Three women detained in the Orange County jail say they were ignored or offered substandard medical care while pregnant, eventually leading to the deaths of their newborn infants, according to a recent update to a sweeping class-action lawsuit against the county.
The update to the suit filed in April — reported first by the Orange County Register — alleges the three infant deaths might’ve been avoided if the women had been attended to.
In the case of Sandra Quinones, she alleged she'd been in the jail’s custody for six months when her water broke in March 2016, according to KNBC, Los Angeles’ NBC affiliate. At that point, she hit the call button to ask for help in her cell. Jail deputies drove her to the hospital more than two hours after she first asked for help, she alleges, at which point they paused for a coffee break at Starbucks.
The baby died later at the hospital.
Another woman, Ciera Stoetling, alleges she gave birth in the county jail in May 2018 after she informed staff she was pregnant and told a jail nurse she was having contractions.
The nurse told her there wasn’t enough staff to take her to the hospital and that she’d have to wait two more days. Her baby later died, but the county’s district attorney’s office concluded in June that the death was natural and there was no wrongdoing on the jail’s part.
Stoetling had allegedly been arrested on drug-related allegations and smoked meth while 23 weeks pregnant, the county noted, according to KNBC. (Meth use can result in pregnancy complications, but it’s unclear if that’s what contributed to the baby’s death.)
In the third and most recent instance, an unnamed woman alleged she was denied medical care in late July, resulting in the death of her baby. In a July 30 press release, the Orange County Sheriff’s Department said a 30-year-old woman was transferred to a local hospital for an incident “related to her pregnancy,” and it was later determined her baby had died at 27 weeks. She had been booked into the jail just days earlier, on July 21, for two misdemeanor warrants, according to the news release.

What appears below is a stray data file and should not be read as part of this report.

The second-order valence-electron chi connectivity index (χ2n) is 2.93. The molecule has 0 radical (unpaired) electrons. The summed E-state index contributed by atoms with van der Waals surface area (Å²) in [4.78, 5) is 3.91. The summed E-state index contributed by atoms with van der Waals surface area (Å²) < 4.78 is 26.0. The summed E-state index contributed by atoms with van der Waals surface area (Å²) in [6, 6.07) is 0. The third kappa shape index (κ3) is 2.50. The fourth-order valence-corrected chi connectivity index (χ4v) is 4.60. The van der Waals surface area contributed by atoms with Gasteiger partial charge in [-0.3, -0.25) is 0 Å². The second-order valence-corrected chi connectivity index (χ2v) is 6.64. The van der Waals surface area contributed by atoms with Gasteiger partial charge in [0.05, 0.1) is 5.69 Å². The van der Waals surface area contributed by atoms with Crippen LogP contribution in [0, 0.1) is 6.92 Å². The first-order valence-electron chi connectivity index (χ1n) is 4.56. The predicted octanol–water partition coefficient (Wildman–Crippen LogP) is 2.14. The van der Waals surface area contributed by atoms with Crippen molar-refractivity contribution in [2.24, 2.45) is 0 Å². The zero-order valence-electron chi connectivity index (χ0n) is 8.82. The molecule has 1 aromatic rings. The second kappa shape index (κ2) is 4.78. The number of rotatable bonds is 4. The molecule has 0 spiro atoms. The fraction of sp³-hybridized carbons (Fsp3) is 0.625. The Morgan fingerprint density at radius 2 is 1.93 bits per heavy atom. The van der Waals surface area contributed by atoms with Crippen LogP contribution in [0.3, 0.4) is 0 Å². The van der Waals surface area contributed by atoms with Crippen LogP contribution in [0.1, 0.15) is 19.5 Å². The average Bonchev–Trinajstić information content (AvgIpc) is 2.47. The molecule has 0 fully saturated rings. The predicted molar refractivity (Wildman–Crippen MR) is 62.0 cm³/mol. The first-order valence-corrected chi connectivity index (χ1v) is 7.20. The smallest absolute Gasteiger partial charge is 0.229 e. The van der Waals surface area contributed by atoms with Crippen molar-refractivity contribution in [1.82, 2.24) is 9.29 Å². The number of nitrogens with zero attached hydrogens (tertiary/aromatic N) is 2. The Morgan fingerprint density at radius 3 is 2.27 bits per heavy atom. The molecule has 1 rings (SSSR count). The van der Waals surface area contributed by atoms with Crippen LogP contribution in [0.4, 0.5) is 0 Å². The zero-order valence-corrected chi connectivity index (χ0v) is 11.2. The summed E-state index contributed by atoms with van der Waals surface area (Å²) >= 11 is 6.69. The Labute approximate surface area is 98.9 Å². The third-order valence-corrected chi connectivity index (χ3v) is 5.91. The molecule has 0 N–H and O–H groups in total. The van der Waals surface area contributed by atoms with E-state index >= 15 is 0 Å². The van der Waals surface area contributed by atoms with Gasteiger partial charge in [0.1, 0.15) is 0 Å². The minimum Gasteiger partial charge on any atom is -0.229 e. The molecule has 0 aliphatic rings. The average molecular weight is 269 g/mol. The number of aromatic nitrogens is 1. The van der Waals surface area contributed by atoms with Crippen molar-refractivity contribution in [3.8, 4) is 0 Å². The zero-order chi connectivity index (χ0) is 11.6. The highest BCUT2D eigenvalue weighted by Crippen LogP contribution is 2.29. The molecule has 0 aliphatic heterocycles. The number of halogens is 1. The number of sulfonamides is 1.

The local sheriff’s office denied the allegations in a written statement to the Orange County Register and said that “many of the allegations in the lawsuit are rooted in a perspective that is anti-incarceration.”
The sheriff’s office has not yet responded to a VICE News request for comment.
A study of pregnancy in state and federal prisons published in May showed that the nation’s female inmate population has rapidly ballooned, resulting in a possible increase in pregnant, jailed women that often goes unstudied or unreported. Similarly, a federal lawsuit filed in Colorado last month alleged a woman was forced to give birth alone in her Denver County jail cell
However, the allegations of the jailed mothers aren’t the only ones lodged against the Orange County jail. Inmates also alleged that privileged calls with their attorneys were monitored and recorded and that they had been denied access to religious services in the original version of the class-action lawsuit filed in April. Some inmates reported being held in solitary confinement or isolation for years.
Cover: A sheriff deputy checks on detainees in an isolation unit at the Theo Lacy Facility in Orange, California, on Tuesday, March 14, 2017. (Photo by Jeff Gritchen/Digital First Media/Orange County Register via Getty Images)